Date: Sunday, November 8, 2015
Session Type: ACR Poster Session A
Session Time: 9:00AM-11:00AM
Background/Purpose: The Intervention to Improve Quality of life for African-AmericaN lupus patients (IQAN) Project is designed to examine whether a uniquely tailored intervention program can improve quality of life, decrease indicators of depression, and reduce perceived and biological indicators of stress in African American lupus patients. This study builds on three decades of work conducted in the field of arthritis self-management but differs in that the intervention mode, the disease (lupus), and the study population (African-Americans) are unstudied or understudied.
Methods: A unique ‘a-la-carte’ self-management program was offered to 50 African-American lupus patients participating in a longitudinal observational web-based SLE Database at the Medical University of South Carolina (MUSC). Each individualized intervention plan (IIP) included 1-4 options, including a mail-delivered arthritis kit, addition and access to a message board, participation in a support group, and enrollment in a local self-management program. A ‘set menu’ control group of 50 lupus patients was offered a standardized chronic disease self-management program only, and a control group of 50 lupus patients received usual care (UC), void of intervention components. Validated measures of stress, depression, and quality of life were collected in all patients in each condition before and after intervention activities. All participants met at least four components of the 1997 ACR revised criteria for SLE. In order to evaluate changes between baseline and 6 months post-intervention and 12 months post-intervention, compact scores were calculated after merging similar variables within the same topic area. Compact scores were then compared for each group, using two-sample t-tests.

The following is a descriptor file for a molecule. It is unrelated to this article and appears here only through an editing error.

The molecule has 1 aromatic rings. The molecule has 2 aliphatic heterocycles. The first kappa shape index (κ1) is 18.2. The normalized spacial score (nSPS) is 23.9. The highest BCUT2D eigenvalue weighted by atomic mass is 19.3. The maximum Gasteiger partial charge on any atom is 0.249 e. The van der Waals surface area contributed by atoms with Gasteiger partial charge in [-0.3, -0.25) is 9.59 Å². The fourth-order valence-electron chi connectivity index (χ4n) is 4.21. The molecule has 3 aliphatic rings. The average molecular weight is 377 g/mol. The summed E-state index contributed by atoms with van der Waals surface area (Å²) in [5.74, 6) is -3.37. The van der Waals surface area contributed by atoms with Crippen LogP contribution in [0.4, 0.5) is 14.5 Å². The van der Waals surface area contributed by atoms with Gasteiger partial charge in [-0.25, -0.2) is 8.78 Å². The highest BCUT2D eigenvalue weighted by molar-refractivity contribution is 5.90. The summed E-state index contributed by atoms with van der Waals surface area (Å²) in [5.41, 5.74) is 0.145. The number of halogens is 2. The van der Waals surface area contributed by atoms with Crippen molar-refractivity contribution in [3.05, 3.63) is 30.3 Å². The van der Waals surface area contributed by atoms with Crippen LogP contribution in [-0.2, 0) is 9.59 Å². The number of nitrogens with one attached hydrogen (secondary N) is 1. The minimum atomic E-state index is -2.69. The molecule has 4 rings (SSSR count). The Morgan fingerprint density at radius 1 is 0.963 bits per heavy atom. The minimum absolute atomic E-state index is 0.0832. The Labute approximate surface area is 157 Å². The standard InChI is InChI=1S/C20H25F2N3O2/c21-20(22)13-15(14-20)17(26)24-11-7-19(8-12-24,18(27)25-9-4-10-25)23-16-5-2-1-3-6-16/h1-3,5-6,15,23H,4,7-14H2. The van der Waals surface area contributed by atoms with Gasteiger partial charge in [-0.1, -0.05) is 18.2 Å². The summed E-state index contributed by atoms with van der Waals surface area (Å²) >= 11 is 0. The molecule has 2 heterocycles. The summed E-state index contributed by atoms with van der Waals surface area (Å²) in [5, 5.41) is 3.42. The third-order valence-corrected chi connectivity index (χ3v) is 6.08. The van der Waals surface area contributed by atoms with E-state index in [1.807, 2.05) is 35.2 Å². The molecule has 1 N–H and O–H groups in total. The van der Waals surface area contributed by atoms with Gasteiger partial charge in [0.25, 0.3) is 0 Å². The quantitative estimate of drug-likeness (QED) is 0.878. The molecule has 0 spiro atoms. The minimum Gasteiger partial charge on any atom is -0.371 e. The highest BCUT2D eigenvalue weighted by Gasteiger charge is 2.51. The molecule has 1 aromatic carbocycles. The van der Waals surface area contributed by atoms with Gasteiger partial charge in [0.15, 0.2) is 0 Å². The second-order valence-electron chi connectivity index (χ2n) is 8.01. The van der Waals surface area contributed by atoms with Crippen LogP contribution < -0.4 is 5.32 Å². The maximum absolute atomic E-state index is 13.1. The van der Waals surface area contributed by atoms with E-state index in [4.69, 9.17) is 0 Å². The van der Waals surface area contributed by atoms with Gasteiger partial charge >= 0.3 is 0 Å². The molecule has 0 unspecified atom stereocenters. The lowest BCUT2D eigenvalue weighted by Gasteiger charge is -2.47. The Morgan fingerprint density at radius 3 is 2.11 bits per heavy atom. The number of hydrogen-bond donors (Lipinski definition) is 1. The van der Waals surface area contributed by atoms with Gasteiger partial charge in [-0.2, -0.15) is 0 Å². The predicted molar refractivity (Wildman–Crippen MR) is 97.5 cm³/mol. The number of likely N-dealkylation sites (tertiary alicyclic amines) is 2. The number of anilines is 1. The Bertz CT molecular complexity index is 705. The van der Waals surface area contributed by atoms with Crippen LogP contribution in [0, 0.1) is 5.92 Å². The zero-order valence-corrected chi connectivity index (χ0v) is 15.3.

Results: Between baseline and 6 months post-intervention, marginally significant improvements were observed in areas of stress management and pain management. The mean number of times participants applied stress management techniques increased from 0.69 to 1.68 in the intervention group (p=0.05). Improvements in the other two groups were not significant. The mean score of the intervention group increased from 8.83 to 11.29 (p=0.08) in the frequency of managing pain by applying positive techniques, but the other two groups did not display such improvements. Between baseline and 12 months post-intervention, an increasing trend persisted in the intervention group in the frequency of applying stress management techniques (p=0.02). Additionally, decreasing trends in activity limitation were observed in both the intervention and set-menu control groups.
Conclusion: Self-selection of program components has not been explored as an approach to improve disparate trends in quality of life, disease activity and depression, and stress among African-American lupus patients, but better self-management outcomes have been documented when participants are able to choose/dictate the content and/or pace of the respective treatment/intervention program. As there is currently no “gold standard” self-management program specifically for SLE, the IQAN project may have a considerable impact on future research and policy decisions.
To cite this abstract in AMA style:Williams EM, Bostic J, Adkins A, Bruner L, Zhang J, Kamen DL, Oates J. An Intervention to Improve Quality of Life for African-American Lupus Patients [abstract]. Arthritis Rheumatol. 2015; 67 (suppl 10). https://acrabstracts.org/abstract/an-intervention-to-improve-quality-of-life-for-african-american-lupus-patients/. Accessed January 27, 2020.
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